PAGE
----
With a column title like What I’m Hearing, I am always listening for new ideas, new plants, trends in garden centers and new plant trials. Recently in a conversation with Ann Murphy, a communications and marketing manager at Oregon State University (OSU), I learned that the OSU North Willamette Research and Extension Center in Aurora, Oregon was conducting cold hardiness trials on olive trees.
This topic was of particular interest to me, as I have had experience in my own garden with this issue.
In recent years, I have noticed an increased interest in olive trees for home gardens. I don’t remember seeing olive trees for sale in a local garden center until just a few years ago. Today, the selection is still limited, but they are available, even though their performance in our area is not fully known.
The variety ‘Arbequina’ has been the most readily available and is said to be winter hardy, but perhaps there are other varieties than might be even more so. Oregon currently has 15 commercial olive growers with Red Ridge Farms in Dayton, Oregon being the largest.
Viable for Oregon?
Could olives become a viable commercial crop in Oregon? That is what scientists at the OSU North Willamette Research and Extension Center hope to discover.
I talked with Javier Fernandez-Salvador, director for this olive tree trial project. While the focus for these trials is for the commercial grower to determine whether olives can become a viable crop in Oregon, much of this information can also be applied to the home garden. This particular trial consists of more than 90 different cultivars that will be planted in an open field with no protection from the elements.
There will be supplemental irrigation to get the plants established. Since olive trees are sensitive to cold temperatures, it is believed that planting them early in the spring will offer the trees a better chance of survival. Researchers expect the trees will have the opportunity to become somewhat established in the ground before winter.
Heather Stoven, OSU Extension horticulturist for Yamhill County, has found the olive trees difficult to propagate. Heather is experimenting with various rooting hormones, the timing of taking the cuttings, and the medium to use. Olives are not grafted, but are grown on their own roots.
Neil Bell, OSU community horticulturist for Marion and Polk County, is working on the cold tolerance aspect. Some cultivars will tolerate the low temperatures much better than others. The issue of cold tolerance has been the limiting factor to olives becoming a commercial crop in Oregon.
For home gardeners, olive trees should be planted in a location with full sun. A slightly sloping area would probably be optimal. Gardens tend to have microclimates, and one should avoid planting olives in any cold pockets.
Home gardeners have probably been told many times about the importance of getting a pH test of their soil. This is very important for olive trees, which tend to prefer a more alkaline soil than is typical in Oregon. Our soils often have a pH of 5.8-6.0, whereas olive trees like a pH of 7.0 or just above. In most gardens here, the addition of lime at time of planting would be advisable. Olive trees generally are relatively insect- and disease-free in our climate.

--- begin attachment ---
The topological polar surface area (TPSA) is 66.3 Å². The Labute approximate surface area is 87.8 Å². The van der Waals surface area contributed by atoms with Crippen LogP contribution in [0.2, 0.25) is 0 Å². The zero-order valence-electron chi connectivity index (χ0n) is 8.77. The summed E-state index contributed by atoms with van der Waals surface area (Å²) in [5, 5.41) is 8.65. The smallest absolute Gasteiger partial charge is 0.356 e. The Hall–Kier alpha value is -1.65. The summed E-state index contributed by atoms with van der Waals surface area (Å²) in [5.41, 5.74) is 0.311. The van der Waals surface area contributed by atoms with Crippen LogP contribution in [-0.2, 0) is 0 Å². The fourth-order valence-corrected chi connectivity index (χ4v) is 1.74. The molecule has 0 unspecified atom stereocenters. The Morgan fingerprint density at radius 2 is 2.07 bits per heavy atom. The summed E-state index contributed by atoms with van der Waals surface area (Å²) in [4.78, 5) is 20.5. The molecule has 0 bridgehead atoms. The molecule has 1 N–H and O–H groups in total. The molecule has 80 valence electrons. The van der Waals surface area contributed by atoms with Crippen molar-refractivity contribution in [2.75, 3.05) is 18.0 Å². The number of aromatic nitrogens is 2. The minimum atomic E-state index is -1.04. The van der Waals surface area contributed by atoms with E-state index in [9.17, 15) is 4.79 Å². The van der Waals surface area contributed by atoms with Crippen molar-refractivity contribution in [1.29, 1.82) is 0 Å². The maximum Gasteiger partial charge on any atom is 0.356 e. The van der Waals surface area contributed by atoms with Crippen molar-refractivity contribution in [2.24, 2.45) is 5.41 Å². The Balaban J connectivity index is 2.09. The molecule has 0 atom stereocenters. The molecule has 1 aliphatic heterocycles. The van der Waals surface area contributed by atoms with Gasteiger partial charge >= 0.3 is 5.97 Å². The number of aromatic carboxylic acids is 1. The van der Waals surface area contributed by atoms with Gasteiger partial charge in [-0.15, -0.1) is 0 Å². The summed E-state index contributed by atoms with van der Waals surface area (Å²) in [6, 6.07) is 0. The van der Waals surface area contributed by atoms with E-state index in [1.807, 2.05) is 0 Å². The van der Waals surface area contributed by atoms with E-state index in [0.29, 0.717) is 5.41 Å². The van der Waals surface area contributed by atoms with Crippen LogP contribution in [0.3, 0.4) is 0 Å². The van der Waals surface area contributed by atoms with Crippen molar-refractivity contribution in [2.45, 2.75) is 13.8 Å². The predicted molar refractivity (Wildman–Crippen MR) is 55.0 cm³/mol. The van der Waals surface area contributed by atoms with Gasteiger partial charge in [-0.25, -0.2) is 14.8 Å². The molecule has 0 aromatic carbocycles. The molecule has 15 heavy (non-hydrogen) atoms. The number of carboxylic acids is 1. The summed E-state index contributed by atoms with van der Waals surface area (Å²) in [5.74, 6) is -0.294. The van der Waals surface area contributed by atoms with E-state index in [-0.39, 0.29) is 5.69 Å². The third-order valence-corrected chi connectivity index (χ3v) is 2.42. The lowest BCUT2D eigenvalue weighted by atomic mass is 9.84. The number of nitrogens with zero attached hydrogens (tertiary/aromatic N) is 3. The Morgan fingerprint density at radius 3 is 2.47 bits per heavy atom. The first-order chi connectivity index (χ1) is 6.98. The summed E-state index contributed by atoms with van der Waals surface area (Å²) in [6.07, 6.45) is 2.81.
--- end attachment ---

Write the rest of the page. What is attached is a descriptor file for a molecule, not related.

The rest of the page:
In selecting a tree, choose one that is multi-branched. Rather than having the trunk exposed in the winter, the addition of branches would offer some protection. Olive trees bloom young and early in the season. They are wind pollinated, and research is being conducted as to which trees make the best pollinators.
Unfortunately, it appears that the best pollinators are also the most cold sensitive. While home gardeners may get some fruit on their tree, I think it is best to plant an olive tree for the tree itself and not for the prospect of getting a crop.
My experience with planting olive trees has had mixed results. The outcome was eventually fine for me, but might not have been for others.
I bought three ‘Arbequina’ olive trees in June 2012. They were standards, single trunk, and I thought I had the perfect place for them. It was an area along our driveway between our house and a neighbor, and since we had hops already growing there, we thought olive trees would be a good a fit. It was on a slope and received very intense summer sun.
For the first few years, they did fine, but then we had some extremely cold winter temperatures and they suffered extensive damage. The entire canopy of the trees died and I was prepared to take them out. I procrastinated until late spring and then noticed new growth coming from the base. I removed the single trunk and cut it off at ground level.
Today, I have three multi-branched olive trees. They actually fit into the area better than the original standards. For the past several winters that has been no damage and the trees are thriving.
I think that olive trees can be a beautiful focal point in a garden. Their silver foliage provides a nice contrast to abundant greenery. Older trees can be a major focal feature in the night garden if you place a spotlight underneath. Even though the verdict is still out on which cultivars are the best for cold tolerance, they are worth trying.
It will be interesting to see the results of the current trial at OSU NWREC. In the meantime, check with your local garden center and do some experimenting on your own.